Business plans have many forms. When entrepreneurs come to the attention of potential investors, they may be invited to make verbal presentations to a select group of investors. This is commonly accompanied by a PowerPoint presentation. In his book, The Art of the Start, Guy Kawasaki provides sage advice to presenting entrepreneurs: Follow the 10/20/30 Rule! Ten slides presented in 20 minutes…using a font size of 30 or greater on each slide. Why such a large font? Two reasons: (1) To limit the amount of information on each slide. The audience has little interest in reading volumes of materials on each slide. And, (2) some in the audience will likely be older investors. Make sure the font is large enough to be read by everyone in the room.
Here is the content that should be included in your investor pitch (according to the Tech Coast Angels):
A Cover Slide: Company name, business one-liner, your contact information (doesn’t count as one of the 10).
1. Market – What solution does the product/service provide to customers that they absolutely cannot live without – a “must have?” Investors do not fund products that are “nice to have.” What is the size of the addressable market? (Assuming all customers purchased the product, what would be the annual revenues?)
2. Solution – Describe the product(s), the features and benefits of the product, the intellectual property that precludes the competition from immediately copying the product and the customer feedback that validates the market demand. What is unique about your solution?
3. Competitive Position – Who are the competitors, what are their strengths and weaknesses, and what are your advantages over the competition.
4. Marketing /Sales /Support – How will you make customers aware of the product? What is your value proposition to customers? How will you establish a recognizable brand? How will you sell the product (describe sales channels)? How will you provide product and technical support to your customers? How long is your sales cycle?
5. Business Strategy – Most of us know how to find the first customer for a product. But, it is more difficult to describe how to grow the business. What partnerships, team members, facilities and capital will be required to achieve the five-year plan?
6. Financial Projections – The usual spreadsheets: Income statements, balance sheets and cash flow projections for the first five years of operations.
7. Funding Sought – How much money do you need to achieve early milestones? How much additional funding will be necessary to achieve positive cash flow? Will even more money be required to maintain optimum growth? From what sources to you expect to raise these funds?
8. Management – What is the relevant background and experience of the existing team? Describe the characteristics of additional team members that will be required to achieve positive cash flow. Describe your advisors and board of directors.
9. Milestones – Investors want to know how this round of funding will increase the value of the company. What accomplishments can the company achieve with the currently sought capital and how will that increase the valuation of the company?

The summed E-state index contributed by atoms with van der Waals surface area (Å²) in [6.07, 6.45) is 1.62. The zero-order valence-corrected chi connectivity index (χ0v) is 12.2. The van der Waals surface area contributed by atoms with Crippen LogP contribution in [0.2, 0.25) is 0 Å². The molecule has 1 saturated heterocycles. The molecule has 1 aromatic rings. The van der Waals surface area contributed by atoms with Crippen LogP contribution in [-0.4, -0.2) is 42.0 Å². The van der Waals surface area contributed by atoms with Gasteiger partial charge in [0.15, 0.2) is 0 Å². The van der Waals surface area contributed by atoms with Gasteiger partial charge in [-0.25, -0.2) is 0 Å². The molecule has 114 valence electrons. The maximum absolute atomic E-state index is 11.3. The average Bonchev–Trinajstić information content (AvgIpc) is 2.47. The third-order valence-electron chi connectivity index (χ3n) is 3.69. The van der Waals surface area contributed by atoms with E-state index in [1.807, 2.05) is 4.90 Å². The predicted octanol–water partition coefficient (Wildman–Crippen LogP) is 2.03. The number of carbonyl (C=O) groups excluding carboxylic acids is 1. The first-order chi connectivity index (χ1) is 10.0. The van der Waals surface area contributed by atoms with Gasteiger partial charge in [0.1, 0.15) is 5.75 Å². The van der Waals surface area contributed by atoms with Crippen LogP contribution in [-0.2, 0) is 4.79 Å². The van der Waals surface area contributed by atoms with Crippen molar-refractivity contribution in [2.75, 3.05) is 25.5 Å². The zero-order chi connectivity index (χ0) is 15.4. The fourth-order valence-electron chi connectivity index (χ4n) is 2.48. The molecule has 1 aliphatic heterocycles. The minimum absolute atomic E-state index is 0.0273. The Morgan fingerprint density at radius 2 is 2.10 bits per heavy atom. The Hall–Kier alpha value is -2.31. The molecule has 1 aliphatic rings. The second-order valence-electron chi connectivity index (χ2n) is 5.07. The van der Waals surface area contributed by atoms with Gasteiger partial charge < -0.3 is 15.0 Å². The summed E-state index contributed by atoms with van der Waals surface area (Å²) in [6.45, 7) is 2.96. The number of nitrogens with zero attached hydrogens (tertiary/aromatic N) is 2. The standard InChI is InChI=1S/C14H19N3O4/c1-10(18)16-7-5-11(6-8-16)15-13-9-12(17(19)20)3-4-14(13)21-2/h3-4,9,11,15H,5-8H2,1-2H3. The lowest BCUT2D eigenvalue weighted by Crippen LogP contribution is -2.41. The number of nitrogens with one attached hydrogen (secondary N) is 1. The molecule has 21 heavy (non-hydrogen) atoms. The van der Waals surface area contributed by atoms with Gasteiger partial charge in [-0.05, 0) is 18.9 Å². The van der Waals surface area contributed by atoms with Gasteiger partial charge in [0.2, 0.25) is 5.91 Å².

10. Exit Strategy – IPOs are no longer a rational expectation for startup companies. Yet, investors are keenly interested in achieving a positive return on investment from startup ventures. Which large public companies might be interested in buying this company and why? What does the company need to achieve to attract potential acquirers?
Don’t make one of these major mistakes in presenting to potential investors:
• Over-emphasize product and technology – Investors want a balanced presentation of the business, not simply a description of the product or technology.
• Over-estimating the size of the market – Assuming every potential customer bought only your product, what is the size of that market? If you are selling tires, don’t describe the market as that of the entire auto industry.
• Using a percentage of the market – If the market size is $1 billion, don’t tell investors you will penetrate 1% ($10 million) of the market in two years. Build your revenue projections from the bottom up. Who will buy your product? How much will they buy and how frequently will they reorder?
• First-to-market competitive advantage – Investors have found that this is not a competitive advantage. Most first-to-market players fail (for a variety of reasons). Explain to investors why another well-funded competitor will not be successful in copying your product, once introduced, and beat you at your own game.
Getting in front of several interested investors with your PowerPoint presentation is a unique opportunity. Do not bore investors with details – if they want more information, they will ask. Develop a concise presentation that makes the case for investors funding you and your company. And, practice your delivery – in front of your team, your advisors and your grandmother. If they get it, perhaps your potential investors will, as well!
Columnist Bill Payne is an entrepreneur and angel investor. He may be reached by e-mail at email@example.com or see his website at www.billpayne.com where his book The Definitive Guide to Raising Money from Angels is available. This is the third in a series of monthly articles in the Entrepreneurs’ Corner written by Bill Payne for the Flathead Beacon.
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